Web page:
Every Saturday, The Tennis Island will be evaluating a specific shot that has made the difference for a player during that week – its hits through its misses.
Deciding which of this week’s #SaturdayNightShots got the TTI treatment boiled down to two groundstrokes. Both have admittedly faced a vast share of criticism throughout the short careers of the players who employ them.
When these two shots were pitted against one another in this week’s Wuhan semifinal, both had flashes of brilliance. For Caroline Wozniacki, what has usually been a liability shone brighter than her normally reliable backhanded weapon. Yet while the atypically powerful “forehanda” of the Dane was exceptional in this first meeting between two athletic blondes, it was the “forehanda” of Canada’s Eugenie Bouchard that eclipsed her opponent’s and ultimately dazzled in a straightforward 6-2 6-3 victory.
With Bouchard having played full time on the WTA circuit for only two years, it is understandable that both the inner and outer circles of tennis fandom have yet to adjust to her forehand’s…unique aesthetics.
It’s not a pretty shot. People often toss around the word “ugly” – paradoxically so, given to the overall aesthetic Bouchard brings to her brand – but I prefer the term “unique.” Her commitment to taking the ball extremely early and on the rise in order to dictate points is facilitated by her – say it with me – unique forehand stroke production, thus making it an essential part of her rise to the top of the game this year – and why she is likely to stay there.
Worthy of note is how Bouchard’s forehand hasn’t always been, well, worthy of note. Before 2013 and throughout most of her successful junior career, it visually resembled the average forehand one might find in the WTA. It’s effectiveness, by contrast, was non-existent.
Almost overnight, thanks to Genie’s adamant and well-reported commitment to increasing her level of aggression, the forehand is a completely different shot. She doesn’t wait for the ball to come to her on that wing; she brings herself to the ball, painting an almost “lungey” picture of the shot.
Highlights against the same player three years apart illustrate the massive difference in her forehand stroke production.
As an attacking shot, she takes the ball more in front of her body than most players with better technique – see HALEP, Simona (ROU) – do. In order to generate more power and pace, she uses her legs and forward momentum to maximum effect. To create more margin over the net, she applies spin by bringing her racquet across her body (east to west) as opposed to over it (south-east to north-west), which is the more typical way of striking a forehand in the women’s game.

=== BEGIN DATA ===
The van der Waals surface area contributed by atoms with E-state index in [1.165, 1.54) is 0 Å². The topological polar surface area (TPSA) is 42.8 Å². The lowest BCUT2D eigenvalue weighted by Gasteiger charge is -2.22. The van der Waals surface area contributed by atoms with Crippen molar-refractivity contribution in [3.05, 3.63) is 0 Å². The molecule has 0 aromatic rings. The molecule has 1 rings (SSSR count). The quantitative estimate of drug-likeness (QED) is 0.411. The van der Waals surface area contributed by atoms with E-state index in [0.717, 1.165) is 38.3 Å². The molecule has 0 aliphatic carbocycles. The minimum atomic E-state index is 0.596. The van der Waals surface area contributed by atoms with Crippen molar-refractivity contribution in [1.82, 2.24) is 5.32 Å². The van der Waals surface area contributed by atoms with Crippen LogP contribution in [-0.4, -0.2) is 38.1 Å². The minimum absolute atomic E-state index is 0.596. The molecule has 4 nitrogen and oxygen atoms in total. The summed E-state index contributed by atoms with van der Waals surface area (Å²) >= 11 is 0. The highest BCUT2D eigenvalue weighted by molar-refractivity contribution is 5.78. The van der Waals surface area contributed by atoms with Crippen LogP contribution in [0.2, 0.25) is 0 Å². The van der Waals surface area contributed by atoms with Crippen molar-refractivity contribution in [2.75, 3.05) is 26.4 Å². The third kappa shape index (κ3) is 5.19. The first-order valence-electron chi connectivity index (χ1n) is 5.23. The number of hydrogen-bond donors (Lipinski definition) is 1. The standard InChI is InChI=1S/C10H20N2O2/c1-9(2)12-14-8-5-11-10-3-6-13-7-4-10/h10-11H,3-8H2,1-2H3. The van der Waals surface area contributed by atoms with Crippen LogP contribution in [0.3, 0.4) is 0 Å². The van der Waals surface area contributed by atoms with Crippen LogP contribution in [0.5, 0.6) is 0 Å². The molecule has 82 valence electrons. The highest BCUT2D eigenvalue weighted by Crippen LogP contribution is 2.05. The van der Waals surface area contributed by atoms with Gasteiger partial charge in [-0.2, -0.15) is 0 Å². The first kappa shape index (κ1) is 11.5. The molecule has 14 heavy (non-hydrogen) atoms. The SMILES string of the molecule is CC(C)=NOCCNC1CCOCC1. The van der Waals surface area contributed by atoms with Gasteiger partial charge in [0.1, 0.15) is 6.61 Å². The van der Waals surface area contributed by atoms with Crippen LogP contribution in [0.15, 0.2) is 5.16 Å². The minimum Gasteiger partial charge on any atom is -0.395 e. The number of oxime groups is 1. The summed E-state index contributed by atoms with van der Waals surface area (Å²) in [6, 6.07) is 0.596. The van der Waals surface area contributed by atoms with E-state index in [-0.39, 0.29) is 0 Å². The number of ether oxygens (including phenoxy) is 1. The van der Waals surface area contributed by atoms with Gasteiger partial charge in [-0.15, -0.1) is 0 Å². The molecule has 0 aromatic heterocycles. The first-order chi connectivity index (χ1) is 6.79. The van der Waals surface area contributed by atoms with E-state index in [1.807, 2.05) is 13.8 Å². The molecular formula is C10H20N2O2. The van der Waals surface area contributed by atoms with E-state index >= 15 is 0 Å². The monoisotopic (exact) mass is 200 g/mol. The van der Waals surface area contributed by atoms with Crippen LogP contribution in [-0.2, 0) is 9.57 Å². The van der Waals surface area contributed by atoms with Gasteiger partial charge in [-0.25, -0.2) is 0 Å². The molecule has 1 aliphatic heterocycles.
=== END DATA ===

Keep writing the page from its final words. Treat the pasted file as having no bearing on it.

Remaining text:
The following is a list of “hits” (or successes) that this shot, in spite of its broken aesthetic, is characterized by. No shot is without its faults, however, and an accompanying list of “misses” follows:
| HITS |
-For the amount of pace she is able to generate off that wing, the shot still has a deceptively high margin over net, which reduces net errors.
-If not hitting winners, the constant depth Bouchard is able to manage with this ostensibly wonky technique allows her dictate often and with more authority.
-It can be flattened out as an easy put-away shot.
-It is extremely effective at opening the court up for her lethal backhand, a shot which, unlike the forehand, has not changed over the years and has always been a weapon.
-It can generate acute angles or go for corners at ease, depending on the pace Bouchard puts on or takes off it.
-In perhaps the only benefit of the shot’s poor visual nature, it’s difficult to read. Bouchard’s record against counterpunchers is a testament to this, and after the Australian Open quarterfinal this year, Ana Ivanovic noted, “it’s sometimes very hard to read her game.”
-It can be a defensive shot, too. While her backhand can be poor under pressure, Bouchard’s defensive cross-court forehand has often turned points around for her. When she does need to make a forehand pass, she can come up with some sublime shots down the line. (see: 17:19)
| MISSES |
-Unconventional technique is unconventional for a reason, and when under large amounts of pressure, it tends to break down (see: the 2014 French Open semifinal third set).
-When it’s on, it’s on; when it’s off, it’s off: Bouchard’s high pressure Montreal homecoming against Shelby Rogers saw her forehand spray errors every which way. The depth that makes the shot so effective can backfire if her focus is off.
-The grip she uses on the forehand and her typical point of contact are not conducive to conventional volleys, meaning she has to make big adjustments at the net. The trouble with her hyper-aggressive game is that while she’s always moving forward, she doesn’t always know what to do once she gets there.
While it may look awkward, jerky, lungey or indeed ugly, the shot is among the most effective in the 20-year-old Canadian’s arsenal of shots and has been crucial in her development into a top player – and if it ain’t broke, don’t fix it.